Links and tidbits is our semi-regular roundup of interesting fodder about transportation from the last few weeks or so. If you have links to contribute, put them in the comments, or email us.

A bag of haggis, a hamster and a casket are just three of the odd things Brits have left on trains. We too in Metro Vancouver leave leave some interesting items on transit as well. Those include megaphones, hearing aids and false teeth!

This photo series sniffs out the dark, but beautiful side of GreyHound bus travel.

Toronto Urban Film Festival screens on TTC subway platforms for what could be the last time.

Here’s the story of LA Metro’s new logo and its lil’ notch.

Pineapple express indeed. Philly transit gives a shout out to the fruit of the hour.

Talk about a long commute!

Parlez-vous français? Good. Now watch this video of Montreal’s new Metro cars and tell me what they’re saying. Or, click “cc” for English subtitles.

Subway Adventure whisks you away to surreal virtual destinations. Why not take the subway to the moon?

This Manhattan Subway Map charts each stop and tells it like it is.

If you can’t find an apartment in New Zealand you could always live on the train.

Want a free bus ride in Cluj-Napoca ? You better get reading. Oh, and move to Romania.

Ever wonder what it would be like to continuously ride NYC’s longest possible subway ride? One guy rode it, so you don’t have to!

If you need some space on transit…

Litefeet leaves the subway and hits the streets. How well do you know your moves?

Massachusetts Bay Transit Authority removes iconic transit murals and offers them back to the artist. She declines.

That’s one way to move transit farecards! Taiwan swipe card with image of Japanese porn star sells out within hours.

If high speed sidewalks are the future of transit, count me out!

Some transit lines are busy. Others, not so much.

Videos from the archives!

Aaaand just for fun, we dug up a few videos from our Links and Tidbits archives. Enjoy!

This video has was previously described as cute and enthusiastic. A more apt description there is not.
Remember the invisible bike helmet? So. Cool.
(Re)introducing the original “cool” bus. Hit “cc” for English subtitles.
Who needs a refresher on trolley wiring?  Global News gives a bit of history lesson on the wires.

Not a video, but still awesome. Thumbs up to Donnamatrix for capturing one of the most whimsical forms of alternative transportation and for letting us use this photo (twice).

Author: Laura Tennant

Kids ride free during International Walk to School Week 2015!

International Walk to School Week 21015 runs Oct 5-9!

Children around the world will be walking to school October 5-9, as part of International Walk to School Week (IWALK)! In recognition of this fantastic event, TransLink invites elementary and high school students (with a GoCard) to ride free on all TransLink services during IWALK. Adults accompanying students will still need to pay their fare during IWALK week.

You may be thinking, why free transit rides when the event is called “Walk to School Week”?

It’s simple – both walking and taking transit promote good health and independence, while keeping greenhouse gases to a minimum.

Here’s a few tools to help make travel by transit better:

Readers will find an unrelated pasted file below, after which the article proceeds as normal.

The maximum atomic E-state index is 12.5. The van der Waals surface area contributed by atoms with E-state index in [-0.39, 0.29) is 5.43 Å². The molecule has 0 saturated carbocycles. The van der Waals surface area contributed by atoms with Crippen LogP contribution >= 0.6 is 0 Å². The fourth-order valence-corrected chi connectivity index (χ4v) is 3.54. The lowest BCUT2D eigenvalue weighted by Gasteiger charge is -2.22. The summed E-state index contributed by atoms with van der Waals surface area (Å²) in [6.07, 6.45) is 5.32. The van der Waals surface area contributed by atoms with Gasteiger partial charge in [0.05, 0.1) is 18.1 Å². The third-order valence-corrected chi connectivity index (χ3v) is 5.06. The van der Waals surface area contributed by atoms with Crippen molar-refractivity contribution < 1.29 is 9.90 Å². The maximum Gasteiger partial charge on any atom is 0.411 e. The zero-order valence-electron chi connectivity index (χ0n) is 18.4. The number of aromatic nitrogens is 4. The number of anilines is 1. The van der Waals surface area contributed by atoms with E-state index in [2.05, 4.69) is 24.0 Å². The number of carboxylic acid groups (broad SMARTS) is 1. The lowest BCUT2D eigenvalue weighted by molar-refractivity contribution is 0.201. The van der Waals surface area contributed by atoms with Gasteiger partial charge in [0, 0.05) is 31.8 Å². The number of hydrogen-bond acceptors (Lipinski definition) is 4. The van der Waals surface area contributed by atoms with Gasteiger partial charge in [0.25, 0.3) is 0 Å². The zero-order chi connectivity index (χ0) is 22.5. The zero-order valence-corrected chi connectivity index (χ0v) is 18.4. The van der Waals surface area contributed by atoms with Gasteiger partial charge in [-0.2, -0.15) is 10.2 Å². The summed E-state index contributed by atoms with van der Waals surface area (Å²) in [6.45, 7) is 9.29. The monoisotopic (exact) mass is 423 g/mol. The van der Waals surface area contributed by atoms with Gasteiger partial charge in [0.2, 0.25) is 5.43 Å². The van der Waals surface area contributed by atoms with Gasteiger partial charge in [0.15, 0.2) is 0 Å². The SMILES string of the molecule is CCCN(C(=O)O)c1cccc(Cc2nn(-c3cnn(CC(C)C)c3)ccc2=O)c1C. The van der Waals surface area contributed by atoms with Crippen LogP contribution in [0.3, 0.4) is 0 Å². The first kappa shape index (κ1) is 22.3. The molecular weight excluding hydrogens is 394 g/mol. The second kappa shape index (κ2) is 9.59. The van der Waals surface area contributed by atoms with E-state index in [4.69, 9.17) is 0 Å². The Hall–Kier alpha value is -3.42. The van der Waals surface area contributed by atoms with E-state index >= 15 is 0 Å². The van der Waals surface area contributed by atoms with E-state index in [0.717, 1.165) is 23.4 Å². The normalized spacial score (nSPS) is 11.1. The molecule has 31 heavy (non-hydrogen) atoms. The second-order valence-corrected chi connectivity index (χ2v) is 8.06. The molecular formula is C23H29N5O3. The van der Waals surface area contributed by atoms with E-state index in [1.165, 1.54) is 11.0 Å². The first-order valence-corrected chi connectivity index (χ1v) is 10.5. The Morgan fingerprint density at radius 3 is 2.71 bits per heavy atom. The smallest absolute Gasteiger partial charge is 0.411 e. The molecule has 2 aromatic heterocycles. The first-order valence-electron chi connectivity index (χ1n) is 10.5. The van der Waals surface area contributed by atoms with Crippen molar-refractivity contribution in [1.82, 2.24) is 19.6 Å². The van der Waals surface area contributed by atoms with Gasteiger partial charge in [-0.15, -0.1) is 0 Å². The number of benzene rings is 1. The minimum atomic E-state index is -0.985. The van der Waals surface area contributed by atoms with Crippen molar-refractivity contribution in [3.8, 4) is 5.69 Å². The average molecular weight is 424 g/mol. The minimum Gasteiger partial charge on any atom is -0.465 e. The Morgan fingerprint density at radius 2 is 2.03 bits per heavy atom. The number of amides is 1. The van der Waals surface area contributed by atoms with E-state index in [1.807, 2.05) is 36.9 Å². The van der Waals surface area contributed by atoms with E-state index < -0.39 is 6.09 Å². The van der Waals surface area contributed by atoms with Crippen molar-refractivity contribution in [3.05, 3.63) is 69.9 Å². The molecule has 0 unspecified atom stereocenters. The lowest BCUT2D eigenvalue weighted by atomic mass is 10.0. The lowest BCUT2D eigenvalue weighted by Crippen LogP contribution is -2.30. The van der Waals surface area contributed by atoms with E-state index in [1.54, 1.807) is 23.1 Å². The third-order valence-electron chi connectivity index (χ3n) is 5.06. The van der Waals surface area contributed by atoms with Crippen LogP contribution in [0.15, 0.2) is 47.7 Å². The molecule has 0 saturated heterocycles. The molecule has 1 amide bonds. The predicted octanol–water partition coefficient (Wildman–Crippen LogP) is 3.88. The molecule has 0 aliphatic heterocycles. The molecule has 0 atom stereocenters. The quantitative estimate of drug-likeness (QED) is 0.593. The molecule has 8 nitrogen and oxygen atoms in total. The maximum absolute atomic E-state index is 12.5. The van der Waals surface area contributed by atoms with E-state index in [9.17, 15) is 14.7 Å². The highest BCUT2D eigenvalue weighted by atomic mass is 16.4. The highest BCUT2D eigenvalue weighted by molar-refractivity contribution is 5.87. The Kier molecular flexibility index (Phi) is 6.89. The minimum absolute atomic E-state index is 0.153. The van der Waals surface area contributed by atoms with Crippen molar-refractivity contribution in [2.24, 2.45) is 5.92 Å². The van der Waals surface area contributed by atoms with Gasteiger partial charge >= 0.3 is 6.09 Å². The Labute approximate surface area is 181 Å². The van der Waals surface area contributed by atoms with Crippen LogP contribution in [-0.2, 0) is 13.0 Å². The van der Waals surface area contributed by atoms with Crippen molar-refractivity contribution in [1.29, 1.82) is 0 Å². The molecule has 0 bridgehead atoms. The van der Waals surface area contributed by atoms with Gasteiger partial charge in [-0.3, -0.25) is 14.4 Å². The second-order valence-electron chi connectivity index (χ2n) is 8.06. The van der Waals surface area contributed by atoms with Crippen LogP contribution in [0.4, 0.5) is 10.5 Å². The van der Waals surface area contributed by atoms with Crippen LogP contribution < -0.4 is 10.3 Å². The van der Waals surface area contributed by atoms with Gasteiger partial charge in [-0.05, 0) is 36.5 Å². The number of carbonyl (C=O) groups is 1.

• Use the trip planner to find the best route;
  • Text the bus stop number to get the scheduled arrival time of the next bus; and
  • Sign-up to receive Transit Alerts so you Know Before You Go about any last minute changes to the service.

Teachers are invited to take advantage of the offer to organize field trips during the week. Please plan the transit portion during the “off peak” hours – between 9:30am and 2:30pm.

Choose to be a TravelSmart School – walk and take transit during International Walk to School Week.

Author: Laura Tennant

Buzzer illustrator interview: Meghan Latta


Meghan and her illustration!

This September issue was all about fall service changes and we were lucky enough to have Meghan Latta illustrate the cover!

Capturing our seasonal shift into autumn, Meghan’s work perfectly depicted our move into fall and the service changes that this time of year brings.

Here’s a brief interview we did with Meghan to learn more about her and her work.

Tell me a bit about yourself

My name is Meghan, illustration is not my day job, but I try to work it in whenever I have spare time.

How would you describe your illustration style?

I usually do things that are pretty detailed and realistic. I have been working on more pattern-focused illustration in the last year.

What inspired your illustration?

I knew that the emphasis of this issue of the Buzzer was going to be about fall service changes, some of which included night bus service, so I wanted to do something about the night and the transition from day into night. I really wanted to include some raccoons, but they didn’t make it into the final design.

Have you ever drawn transit before this gig?

I have not.

Do you take transit? If so, what’s your favourite mode?

I take transit every day! I live in a really well connected part of town, so it is easy to get anywhere from my house, and that is great. I don’t take the Canada Line as much anymore because it is not on my everyday route, but I do really like that train.

Did you have a good summer? Any fun fall plans?

Summer ended kind of abruptly and I am thinking a lot about fall and fall clothes. I’m wondering if I can get away with wearing a blanket around outside all of the time. Also, pie? Pie is in my fall plans. Both the making of and the eating.

Thanks Meghan! If you haven’t picked up the latest Buzzer you download it or find it on the system!

Author: Laura Tennant